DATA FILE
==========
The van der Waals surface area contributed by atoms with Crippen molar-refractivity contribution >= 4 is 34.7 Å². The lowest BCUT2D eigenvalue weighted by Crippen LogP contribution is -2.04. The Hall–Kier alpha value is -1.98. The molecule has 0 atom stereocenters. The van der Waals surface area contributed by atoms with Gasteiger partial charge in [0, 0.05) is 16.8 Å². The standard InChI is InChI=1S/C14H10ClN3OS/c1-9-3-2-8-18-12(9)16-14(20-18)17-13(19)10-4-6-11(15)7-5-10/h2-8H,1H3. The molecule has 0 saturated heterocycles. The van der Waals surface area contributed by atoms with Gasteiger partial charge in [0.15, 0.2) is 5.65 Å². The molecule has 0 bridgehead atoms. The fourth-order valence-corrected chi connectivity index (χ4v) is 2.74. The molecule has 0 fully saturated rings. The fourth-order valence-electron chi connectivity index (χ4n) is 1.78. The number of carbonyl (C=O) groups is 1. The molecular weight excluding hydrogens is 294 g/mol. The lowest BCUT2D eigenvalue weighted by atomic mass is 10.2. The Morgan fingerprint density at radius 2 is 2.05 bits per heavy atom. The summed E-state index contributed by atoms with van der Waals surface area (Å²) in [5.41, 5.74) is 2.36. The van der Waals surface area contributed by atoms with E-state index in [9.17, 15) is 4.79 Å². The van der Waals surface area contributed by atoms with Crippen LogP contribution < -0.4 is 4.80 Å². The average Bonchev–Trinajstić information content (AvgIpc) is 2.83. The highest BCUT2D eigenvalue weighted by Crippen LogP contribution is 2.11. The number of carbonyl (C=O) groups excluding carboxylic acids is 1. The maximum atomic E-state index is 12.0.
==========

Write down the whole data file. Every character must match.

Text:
The van der Waals surface area contributed by atoms with Crippen molar-refractivity contribution >= 4 is 34.7 Å². The lowest BCUT2D eigenvalue weighted by Crippen LogP contribution is -2.04. The Hall–Kier alpha value is -1.98. The molecule has 0 atom stereocenters. The van der Waals surface area contributed by atoms with Gasteiger partial charge in [0, 0.05) is 16.8 Å². The standard InChI is InChI=1S/C14H10ClN3OS/c1-9-3-2-8-18-12(9)16-14(20-18)17-13(19)10-4-6-11(15)7-5-10/h2-8H,1H3. The molecule has 0 saturated heterocycles. The van der Waals surface area contributed by atoms with Gasteiger partial charge in [0.15, 0.2) is 5.65 Å². The molecule has 0 bridgehead atoms. The fourth-order valence-corrected chi connectivity index (χ4v) is 2.74. The molecule has 0 fully saturated rings. The fourth-order valence-electron chi connectivity index (χ4n) is 1.78. The number of carbonyl (C=O) groups is 1. The molecular weight excluding hydrogens is 294 g/mol. The lowest BCUT2D eigenvalue weighted by atomic mass is 10.2. The Morgan fingerprint density at radius 2 is 2.05 bits per heavy atom. The summed E-state index contributed by atoms with van der Waals surface area (Å²) in [5.41, 5.74) is 2.36. The van der Waals surface area contributed by atoms with E-state index in [9.17, 15) is 4.79 Å². The van der Waals surface area contributed by atoms with Crippen LogP contribution < -0.4 is 4.80 Å². The average Bonchev–Trinajstić information content (AvgIpc) is 2.83. The highest BCUT2D eigenvalue weighted by Crippen LogP contribution is 2.11. The number of carbonyl (C=O) groups excluding carboxylic acids is 1. The maximum atomic E-state index is 12.0.